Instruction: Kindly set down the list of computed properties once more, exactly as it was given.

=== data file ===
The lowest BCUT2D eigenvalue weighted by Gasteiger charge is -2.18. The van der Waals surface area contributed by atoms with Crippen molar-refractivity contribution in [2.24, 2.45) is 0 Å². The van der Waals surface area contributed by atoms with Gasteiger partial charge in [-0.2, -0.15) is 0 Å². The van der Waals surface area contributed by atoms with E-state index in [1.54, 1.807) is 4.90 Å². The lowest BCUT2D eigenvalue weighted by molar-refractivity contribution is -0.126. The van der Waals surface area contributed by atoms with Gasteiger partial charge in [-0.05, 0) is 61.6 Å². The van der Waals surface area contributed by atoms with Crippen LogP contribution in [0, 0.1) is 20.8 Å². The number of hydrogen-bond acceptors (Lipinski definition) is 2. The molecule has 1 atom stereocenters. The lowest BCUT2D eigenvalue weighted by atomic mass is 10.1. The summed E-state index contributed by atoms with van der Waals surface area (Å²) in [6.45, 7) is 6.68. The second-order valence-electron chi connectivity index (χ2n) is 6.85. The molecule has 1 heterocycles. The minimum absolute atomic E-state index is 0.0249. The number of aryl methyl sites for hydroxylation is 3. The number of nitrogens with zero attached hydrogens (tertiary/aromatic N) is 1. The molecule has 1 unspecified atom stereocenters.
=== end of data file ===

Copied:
The lowest BCUT2D eigenvalue weighted by Gasteiger charge is -2.18. The van der Waals surface area contributed by atoms with Crippen molar-refractivity contribution in [2.24, 2.45) is 0 Å². The van der Waals surface area contributed by atoms with Gasteiger partial charge in [-0.2, -0.15) is 0 Å². The van der Waals surface area contributed by atoms with E-state index in [1.54, 1.807) is 4.90 Å². The lowest BCUT2D eigenvalue weighted by molar-refractivity contribution is -0.126. The van der Waals surface area contributed by atoms with Gasteiger partial charge in [-0.05, 0) is 61.6 Å². The van der Waals surface area contributed by atoms with Crippen LogP contribution in [0, 0.1) is 20.8 Å². The number of hydrogen-bond acceptors (Lipinski definition) is 2. The molecule has 1 atom stereocenters. The lowest BCUT2D eigenvalue weighted by atomic mass is 10.1. The summed E-state index contributed by atoms with van der Waals surface area (Å²) in [6.45, 7) is 6.68. The second-order valence-electron chi connectivity index (χ2n) is 6.85. The molecule has 1 heterocycles. The minimum absolute atomic E-state index is 0.0249. The number of aryl methyl sites for hydroxylation is 3. The number of nitrogens with zero attached hydrogens (tertiary/aromatic N) is 1. The molecule has 1 unspecified atom stereocenters.